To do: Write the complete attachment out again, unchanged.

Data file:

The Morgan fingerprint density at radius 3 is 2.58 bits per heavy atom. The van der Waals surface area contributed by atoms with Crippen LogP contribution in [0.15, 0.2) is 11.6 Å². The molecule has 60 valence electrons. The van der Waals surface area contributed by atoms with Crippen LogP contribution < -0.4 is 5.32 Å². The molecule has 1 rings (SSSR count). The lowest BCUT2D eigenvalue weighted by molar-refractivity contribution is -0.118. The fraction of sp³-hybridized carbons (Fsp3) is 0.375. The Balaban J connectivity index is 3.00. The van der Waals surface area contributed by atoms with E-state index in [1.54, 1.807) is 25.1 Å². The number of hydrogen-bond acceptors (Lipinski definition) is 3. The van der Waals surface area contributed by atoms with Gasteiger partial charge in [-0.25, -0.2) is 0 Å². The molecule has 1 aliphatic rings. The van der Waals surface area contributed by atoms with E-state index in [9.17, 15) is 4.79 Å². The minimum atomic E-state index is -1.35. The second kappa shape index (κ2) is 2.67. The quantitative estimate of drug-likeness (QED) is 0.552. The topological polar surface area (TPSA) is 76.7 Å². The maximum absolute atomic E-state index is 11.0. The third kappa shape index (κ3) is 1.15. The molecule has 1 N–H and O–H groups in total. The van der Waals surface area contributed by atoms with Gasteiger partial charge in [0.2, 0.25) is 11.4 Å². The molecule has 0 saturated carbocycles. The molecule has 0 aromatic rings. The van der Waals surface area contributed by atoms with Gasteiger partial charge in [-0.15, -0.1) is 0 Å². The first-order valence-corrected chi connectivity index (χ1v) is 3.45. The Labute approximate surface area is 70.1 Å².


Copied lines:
The Morgan fingerprint density at radius 3 is 2.58 bits per heavy atom. The van der Waals surface area contributed by atoms with Crippen LogP contribution in [0.15, 0.2) is 11.6 Å². The molecule has 60 valence electrons. The van der Waals surface area contributed by atoms with Crippen LogP contribution < -0.4 is 5.32 Å². The molecule has 1 rings (SSSR count). The lowest BCUT2D eigenvalue weighted by molar-refractivity contribution is -0.118. The fraction of sp³-hybridized carbons (Fsp3) is 0.375. The Balaban J connectivity index is 3.00. The van der Waals surface area contributed by atoms with E-state index in [1.54, 1.807) is 25.1 Å². The number of hydrogen-bond acceptors (Lipinski definition) is 3. The van der Waals surface area contributed by atoms with Gasteiger partial charge in [-0.25, -0.2) is 0 Å². The molecule has 1 aliphatic rings. The van der Waals surface area contributed by atoms with E-state index in [9.17, 15) is 4.79 Å². The minimum atomic E-state index is -1.35. The second kappa shape index (κ2) is 2.67. The quantitative estimate of drug-likeness (QED) is 0.552. The topological polar surface area (TPSA) is 76.7 Å². The maximum absolute atomic E-state index is 11.0. The third kappa shape index (κ3) is 1.15. The molecule has 1 N–H and O–H groups in total. The van der Waals surface area contributed by atoms with Gasteiger partial charge in [0.2, 0.25) is 11.4 Å². The molecule has 0 saturated carbocycles. The molecule has 0 aromatic rings. The van der Waals surface area contributed by atoms with Gasteiger partial charge in [-0.15, -0.1) is 0 Å². The first-order valence-corrected chi connectivity index (χ1v) is 3.45. The Labute approximate surface area is 70.1 Å².